By Aruna Viswanatha and Andrew Longstreth
WASHINGTON, Aug 31 (Reuters) - U.S. securities regulators
charged former officials of Stanford Group Co for their role in
the demise of the brokerage and bank controlled by Ponzi-schemer
Former Stanford Group Co president Daniel Bogar, former
compliance officer Bernerd Young, and Jason Green, who oversaw
parts of the private client group at Stanford were charged with
aiding in the fraud, according to an order made public Friday
instituting administrative proceedings against them.
In the order, the SEC alleged that the three executives knew
or should have known that offering documents in connection to
certificates of deposits sold by Stanford International Bank
were false or misleading. Instead, the SEC alleged, they
encouraged their colleagues to use the incomplete offering
documents to help sell the CDs.
In a statement, Green's lawyers, John Kincade and George
Freeman, said that Green had no knowledge of the fraud.
"We look forward to the opportunity to clear Mr. Green's
name, and we are confident we will succeed," they said.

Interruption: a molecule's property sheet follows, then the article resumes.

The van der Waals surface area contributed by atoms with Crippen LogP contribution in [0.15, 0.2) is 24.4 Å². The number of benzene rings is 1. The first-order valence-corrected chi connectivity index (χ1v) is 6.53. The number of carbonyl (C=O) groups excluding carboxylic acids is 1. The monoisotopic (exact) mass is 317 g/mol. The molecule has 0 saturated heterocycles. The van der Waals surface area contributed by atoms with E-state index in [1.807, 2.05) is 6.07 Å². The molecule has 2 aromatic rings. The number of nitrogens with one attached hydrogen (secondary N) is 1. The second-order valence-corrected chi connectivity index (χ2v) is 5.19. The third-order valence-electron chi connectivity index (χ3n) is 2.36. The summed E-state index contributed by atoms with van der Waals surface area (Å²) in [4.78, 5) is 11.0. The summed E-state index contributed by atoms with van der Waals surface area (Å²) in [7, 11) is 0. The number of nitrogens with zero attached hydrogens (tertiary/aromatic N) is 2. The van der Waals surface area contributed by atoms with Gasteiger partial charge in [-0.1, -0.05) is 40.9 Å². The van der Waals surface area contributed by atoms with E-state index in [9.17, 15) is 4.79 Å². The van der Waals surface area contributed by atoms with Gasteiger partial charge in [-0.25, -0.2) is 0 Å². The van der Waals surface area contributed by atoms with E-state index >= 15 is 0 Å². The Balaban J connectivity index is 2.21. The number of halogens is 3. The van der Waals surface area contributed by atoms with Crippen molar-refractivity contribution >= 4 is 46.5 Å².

Lawyers for Bogar and Young did not immediately respond to
messages seeking comment.
Allen Stanford was sentenced in June to 110 years in prison
for bilking investors with fraudulent CDs by Stanford
International Bank, his bank in Antigua.
Separately, on Friday the SEC settled allegations of
securities fraud against Jay Comeaux, who managed the
brokerage's Houston branch office, according to a filing that
instituted administrative proceedings against him.
Comeaux, who settled the case without admitting or denying
the SEC's findings, faces a bar from the industry, and may face
penalties that have not yet been determined, the SEC said
Comeaux was responsible for supervising the brokerage's
financial consultants, and received commissions of at least $1.3
million on the sales of fraudulent CDs, the SEC said.
According to the SEC, Comeaux knew that the bank wouldn't
disclose details of its investment holdings, but still used
marketing material that told investors that the bank maintained
a "well-diversified portfolio of highly marketable securities."
A lawyer for Comeaux did not immediately respond to a
request for comment.
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